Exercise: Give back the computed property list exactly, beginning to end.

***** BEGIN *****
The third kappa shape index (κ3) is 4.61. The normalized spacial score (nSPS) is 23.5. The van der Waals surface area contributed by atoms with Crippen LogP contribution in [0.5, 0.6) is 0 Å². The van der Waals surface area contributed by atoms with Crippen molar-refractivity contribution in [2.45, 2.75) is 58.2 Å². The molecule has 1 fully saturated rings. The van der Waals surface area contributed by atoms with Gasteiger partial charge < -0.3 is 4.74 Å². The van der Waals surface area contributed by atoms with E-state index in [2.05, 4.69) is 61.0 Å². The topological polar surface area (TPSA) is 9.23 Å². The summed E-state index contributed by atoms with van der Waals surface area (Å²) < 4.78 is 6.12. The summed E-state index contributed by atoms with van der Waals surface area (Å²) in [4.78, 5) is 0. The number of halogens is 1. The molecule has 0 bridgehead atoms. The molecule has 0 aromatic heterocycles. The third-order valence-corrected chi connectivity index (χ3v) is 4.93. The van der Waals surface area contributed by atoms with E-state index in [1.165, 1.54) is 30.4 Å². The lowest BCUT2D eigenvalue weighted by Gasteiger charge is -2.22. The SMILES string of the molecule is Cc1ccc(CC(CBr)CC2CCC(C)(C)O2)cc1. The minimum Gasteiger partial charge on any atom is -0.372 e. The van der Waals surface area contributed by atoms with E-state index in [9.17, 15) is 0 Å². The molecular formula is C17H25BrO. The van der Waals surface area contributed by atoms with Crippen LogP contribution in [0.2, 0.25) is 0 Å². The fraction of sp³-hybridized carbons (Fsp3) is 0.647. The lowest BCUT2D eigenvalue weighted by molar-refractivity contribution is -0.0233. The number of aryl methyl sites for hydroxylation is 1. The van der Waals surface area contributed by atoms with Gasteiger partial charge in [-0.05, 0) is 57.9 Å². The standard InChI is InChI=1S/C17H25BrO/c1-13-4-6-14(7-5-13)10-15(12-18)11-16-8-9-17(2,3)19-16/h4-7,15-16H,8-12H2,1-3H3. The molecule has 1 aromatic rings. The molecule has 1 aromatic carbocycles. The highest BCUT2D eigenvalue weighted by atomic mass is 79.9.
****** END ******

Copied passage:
The third kappa shape index (κ3) is 4.61. The normalized spacial score (nSPS) is 23.5. The van der Waals surface area contributed by atoms with Crippen LogP contribution in [0.5, 0.6) is 0 Å². The van der Waals surface area contributed by atoms with Crippen molar-refractivity contribution in [2.45, 2.75) is 58.2 Å². The molecule has 1 fully saturated rings. The van der Waals surface area contributed by atoms with Gasteiger partial charge < -0.3 is 4.74 Å². The van der Waals surface area contributed by atoms with E-state index in [2.05, 4.69) is 61.0 Å². The topological polar surface area (TPSA) is 9.23 Å². The summed E-state index contributed by atoms with van der Waals surface area (Å²) < 4.78 is 6.12. The summed E-state index contributed by atoms with van der Waals surface area (Å²) in [4.78, 5) is 0. The number of halogens is 1. The molecule has 0 bridgehead atoms. The molecule has 0 aromatic heterocycles. The third-order valence-corrected chi connectivity index (χ3v) is 4.93. The van der Waals surface area contributed by atoms with E-state index in [1.165, 1.54) is 30.4 Å². The lowest BCUT2D eigenvalue weighted by Gasteiger charge is -2.22. The SMILES string of the molecule is Cc1ccc(CC(CBr)CC2CCC(C)(C)O2)cc1. The minimum Gasteiger partial charge on any atom is -0.372 e. The van der Waals surface area contributed by atoms with E-state index in [9.17, 15) is 0 Å². The molecular formula is C17H25BrO. The van der Waals surface area contributed by atoms with Crippen LogP contribution in [0.2, 0.25) is 0 Å². The fraction of sp³-hybridized carbons (Fsp3) is 0.647. The lowest BCUT2D eigenvalue weighted by molar-refractivity contribution is -0.0233. The number of aryl methyl sites for hydroxylation is 1. The van der Waals surface area contributed by atoms with Gasteiger partial charge in [-0.05, 0) is 57.9 Å². The standard InChI is InChI=1S/C17H25BrO/c1-13-4-6-14(7-5-13)10-15(12-18)11-16-8-9-17(2,3)19-16/h4-7,15-16H,8-12H2,1-3H3. The molecule has 1 aromatic rings. The molecule has 1 aromatic carbocycles. The highest BCUT2D eigenvalue weighted by atomic mass is 79.9.